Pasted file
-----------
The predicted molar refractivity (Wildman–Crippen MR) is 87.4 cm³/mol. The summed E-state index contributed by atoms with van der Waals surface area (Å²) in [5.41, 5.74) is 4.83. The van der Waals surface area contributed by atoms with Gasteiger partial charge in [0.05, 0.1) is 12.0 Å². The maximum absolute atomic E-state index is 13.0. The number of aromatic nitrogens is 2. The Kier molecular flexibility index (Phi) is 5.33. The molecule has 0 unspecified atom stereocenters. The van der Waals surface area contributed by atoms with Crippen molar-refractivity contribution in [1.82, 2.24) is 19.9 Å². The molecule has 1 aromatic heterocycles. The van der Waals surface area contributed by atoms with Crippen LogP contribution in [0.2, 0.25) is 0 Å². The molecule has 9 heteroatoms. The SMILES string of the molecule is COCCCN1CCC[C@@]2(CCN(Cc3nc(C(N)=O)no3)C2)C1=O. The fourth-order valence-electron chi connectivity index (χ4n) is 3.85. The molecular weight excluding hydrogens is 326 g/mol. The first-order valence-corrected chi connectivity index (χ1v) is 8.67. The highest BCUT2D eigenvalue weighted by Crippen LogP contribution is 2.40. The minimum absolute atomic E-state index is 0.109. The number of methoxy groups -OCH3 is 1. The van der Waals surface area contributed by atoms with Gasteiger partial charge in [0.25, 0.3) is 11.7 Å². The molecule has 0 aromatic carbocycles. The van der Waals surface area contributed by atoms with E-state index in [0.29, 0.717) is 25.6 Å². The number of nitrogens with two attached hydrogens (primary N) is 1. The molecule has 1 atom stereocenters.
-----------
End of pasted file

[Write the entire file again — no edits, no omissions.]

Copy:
The predicted molar refractivity (Wildman–Crippen MR) is 87.4 cm³/mol. The summed E-state index contributed by atoms with van der Waals surface area (Å²) in [5.41, 5.74) is 4.83. The van der Waals surface area contributed by atoms with Gasteiger partial charge in [0.05, 0.1) is 12.0 Å². The maximum absolute atomic E-state index is 13.0. The number of aromatic nitrogens is 2. The Kier molecular flexibility index (Phi) is 5.33. The molecule has 0 unspecified atom stereocenters. The van der Waals surface area contributed by atoms with Crippen molar-refractivity contribution in [1.82, 2.24) is 19.9 Å². The molecule has 1 aromatic heterocycles. The van der Waals surface area contributed by atoms with Crippen LogP contribution in [0.2, 0.25) is 0 Å². The molecule has 9 heteroatoms. The SMILES string of the molecule is COCCCN1CCC[C@@]2(CCN(Cc3nc(C(N)=O)no3)C2)C1=O. The fourth-order valence-electron chi connectivity index (χ4n) is 3.85. The molecular weight excluding hydrogens is 326 g/mol. The first-order valence-corrected chi connectivity index (χ1v) is 8.67. The highest BCUT2D eigenvalue weighted by Crippen LogP contribution is 2.40. The minimum absolute atomic E-state index is 0.109. The number of methoxy groups -OCH3 is 1. The van der Waals surface area contributed by atoms with Gasteiger partial charge in [0.25, 0.3) is 11.7 Å². The molecule has 0 aromatic carbocycles. The van der Waals surface area contributed by atoms with E-state index in [0.29, 0.717) is 25.6 Å². The number of nitrogens with two attached hydrogens (primary N) is 1. The molecule has 1 atom stereocenters.